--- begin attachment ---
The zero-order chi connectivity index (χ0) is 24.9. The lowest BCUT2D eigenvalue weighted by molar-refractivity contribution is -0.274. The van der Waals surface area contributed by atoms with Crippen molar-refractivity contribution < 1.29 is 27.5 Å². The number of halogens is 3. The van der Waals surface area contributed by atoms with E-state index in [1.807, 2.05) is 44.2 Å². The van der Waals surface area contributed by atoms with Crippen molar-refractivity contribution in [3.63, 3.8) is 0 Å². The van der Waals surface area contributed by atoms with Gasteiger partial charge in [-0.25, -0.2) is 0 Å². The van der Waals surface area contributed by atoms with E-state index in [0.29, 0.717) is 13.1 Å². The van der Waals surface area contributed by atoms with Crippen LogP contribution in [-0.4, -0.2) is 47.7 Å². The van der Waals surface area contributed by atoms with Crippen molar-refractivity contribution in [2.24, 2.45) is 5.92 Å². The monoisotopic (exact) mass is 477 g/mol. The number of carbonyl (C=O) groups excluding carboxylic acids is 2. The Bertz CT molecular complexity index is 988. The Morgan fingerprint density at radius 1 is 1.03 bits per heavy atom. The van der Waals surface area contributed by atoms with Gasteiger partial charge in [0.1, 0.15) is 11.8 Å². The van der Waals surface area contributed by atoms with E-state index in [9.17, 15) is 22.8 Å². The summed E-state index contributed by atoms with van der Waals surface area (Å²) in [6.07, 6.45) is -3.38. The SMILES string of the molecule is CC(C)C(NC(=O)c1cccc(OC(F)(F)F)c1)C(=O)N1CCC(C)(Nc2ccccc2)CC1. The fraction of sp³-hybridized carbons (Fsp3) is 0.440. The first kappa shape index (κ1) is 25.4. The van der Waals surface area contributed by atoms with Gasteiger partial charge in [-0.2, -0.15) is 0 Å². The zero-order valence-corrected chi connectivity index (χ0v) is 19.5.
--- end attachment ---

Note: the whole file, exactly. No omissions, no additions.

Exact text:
The zero-order chi connectivity index (χ0) is 24.9. The lowest BCUT2D eigenvalue weighted by molar-refractivity contribution is -0.274. The van der Waals surface area contributed by atoms with Crippen molar-refractivity contribution < 1.29 is 27.5 Å². The number of halogens is 3. The van der Waals surface area contributed by atoms with E-state index in [1.807, 2.05) is 44.2 Å². The van der Waals surface area contributed by atoms with Crippen molar-refractivity contribution in [3.63, 3.8) is 0 Å². The van der Waals surface area contributed by atoms with Gasteiger partial charge in [-0.25, -0.2) is 0 Å². The van der Waals surface area contributed by atoms with E-state index in [0.29, 0.717) is 13.1 Å². The van der Waals surface area contributed by atoms with Crippen LogP contribution in [-0.4, -0.2) is 47.7 Å². The van der Waals surface area contributed by atoms with Crippen molar-refractivity contribution in [2.24, 2.45) is 5.92 Å². The monoisotopic (exact) mass is 477 g/mol. The number of carbonyl (C=O) groups excluding carboxylic acids is 2. The Bertz CT molecular complexity index is 988. The Morgan fingerprint density at radius 1 is 1.03 bits per heavy atom. The van der Waals surface area contributed by atoms with Gasteiger partial charge in [0.1, 0.15) is 11.8 Å². The van der Waals surface area contributed by atoms with E-state index in [9.17, 15) is 22.8 Å². The summed E-state index contributed by atoms with van der Waals surface area (Å²) in [6.07, 6.45) is -3.38. The SMILES string of the molecule is CC(C)C(NC(=O)c1cccc(OC(F)(F)F)c1)C(=O)N1CCC(C)(Nc2ccccc2)CC1. The fraction of sp³-hybridized carbons (Fsp3) is 0.440. The first kappa shape index (κ1) is 25.4. The van der Waals surface area contributed by atoms with Gasteiger partial charge in [-0.2, -0.15) is 0 Å². The zero-order valence-corrected chi connectivity index (χ0v) is 19.5.